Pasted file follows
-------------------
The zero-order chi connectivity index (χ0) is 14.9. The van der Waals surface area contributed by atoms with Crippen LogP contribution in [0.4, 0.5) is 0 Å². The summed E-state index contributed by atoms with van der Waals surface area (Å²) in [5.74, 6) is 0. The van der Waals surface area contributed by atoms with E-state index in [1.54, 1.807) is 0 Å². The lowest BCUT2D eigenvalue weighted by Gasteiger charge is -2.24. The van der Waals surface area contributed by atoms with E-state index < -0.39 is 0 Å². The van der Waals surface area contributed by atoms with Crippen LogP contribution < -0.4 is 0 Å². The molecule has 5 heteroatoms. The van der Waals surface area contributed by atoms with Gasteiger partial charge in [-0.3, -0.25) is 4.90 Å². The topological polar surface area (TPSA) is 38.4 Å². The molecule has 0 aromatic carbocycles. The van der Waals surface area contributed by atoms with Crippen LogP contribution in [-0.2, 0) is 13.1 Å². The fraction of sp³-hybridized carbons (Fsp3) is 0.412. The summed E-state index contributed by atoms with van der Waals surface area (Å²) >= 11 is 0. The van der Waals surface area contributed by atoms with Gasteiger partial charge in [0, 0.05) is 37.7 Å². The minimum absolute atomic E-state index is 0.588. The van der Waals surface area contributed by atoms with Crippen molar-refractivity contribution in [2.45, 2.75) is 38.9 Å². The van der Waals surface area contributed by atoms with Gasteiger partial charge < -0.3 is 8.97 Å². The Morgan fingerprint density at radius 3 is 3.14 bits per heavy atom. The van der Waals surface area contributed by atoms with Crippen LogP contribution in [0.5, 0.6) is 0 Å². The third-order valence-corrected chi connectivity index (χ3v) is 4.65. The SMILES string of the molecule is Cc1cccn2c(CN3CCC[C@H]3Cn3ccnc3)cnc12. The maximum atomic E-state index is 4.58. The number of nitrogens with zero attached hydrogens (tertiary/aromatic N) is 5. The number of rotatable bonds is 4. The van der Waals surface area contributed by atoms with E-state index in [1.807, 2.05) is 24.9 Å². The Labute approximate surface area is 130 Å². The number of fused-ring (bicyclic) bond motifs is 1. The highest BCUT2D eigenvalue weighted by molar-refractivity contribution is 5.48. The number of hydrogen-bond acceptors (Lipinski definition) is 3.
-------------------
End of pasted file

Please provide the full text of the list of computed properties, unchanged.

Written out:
The zero-order chi connectivity index (χ0) is 14.9. The van der Waals surface area contributed by atoms with Crippen LogP contribution in [0.4, 0.5) is 0 Å². The summed E-state index contributed by atoms with van der Waals surface area (Å²) in [5.74, 6) is 0. The van der Waals surface area contributed by atoms with E-state index in [1.54, 1.807) is 0 Å². The lowest BCUT2D eigenvalue weighted by Gasteiger charge is -2.24. The van der Waals surface area contributed by atoms with E-state index < -0.39 is 0 Å². The van der Waals surface area contributed by atoms with Crippen LogP contribution < -0.4 is 0 Å². The molecule has 5 heteroatoms. The van der Waals surface area contributed by atoms with Gasteiger partial charge in [-0.3, -0.25) is 4.90 Å². The topological polar surface area (TPSA) is 38.4 Å². The molecule has 0 aromatic carbocycles. The van der Waals surface area contributed by atoms with Crippen LogP contribution in [-0.2, 0) is 13.1 Å². The fraction of sp³-hybridized carbons (Fsp3) is 0.412. The summed E-state index contributed by atoms with van der Waals surface area (Å²) >= 11 is 0. The van der Waals surface area contributed by atoms with Gasteiger partial charge in [0, 0.05) is 37.7 Å². The minimum absolute atomic E-state index is 0.588. The van der Waals surface area contributed by atoms with Crippen molar-refractivity contribution in [2.45, 2.75) is 38.9 Å². The van der Waals surface area contributed by atoms with Gasteiger partial charge < -0.3 is 8.97 Å². The Morgan fingerprint density at radius 3 is 3.14 bits per heavy atom. The van der Waals surface area contributed by atoms with Crippen LogP contribution in [0.5, 0.6) is 0 Å². The third-order valence-corrected chi connectivity index (χ3v) is 4.65. The SMILES string of the molecule is Cc1cccn2c(CN3CCC[C@H]3Cn3ccnc3)cnc12. The maximum atomic E-state index is 4.58. The number of nitrogens with zero attached hydrogens (tertiary/aromatic N) is 5. The number of rotatable bonds is 4. The van der Waals surface area contributed by atoms with E-state index in [1.807, 2.05) is 24.9 Å². The Labute approximate surface area is 130 Å². The number of fused-ring (bicyclic) bond motifs is 1. The highest BCUT2D eigenvalue weighted by molar-refractivity contribution is 5.48. The number of hydrogen-bond acceptors (Lipinski definition) is 3.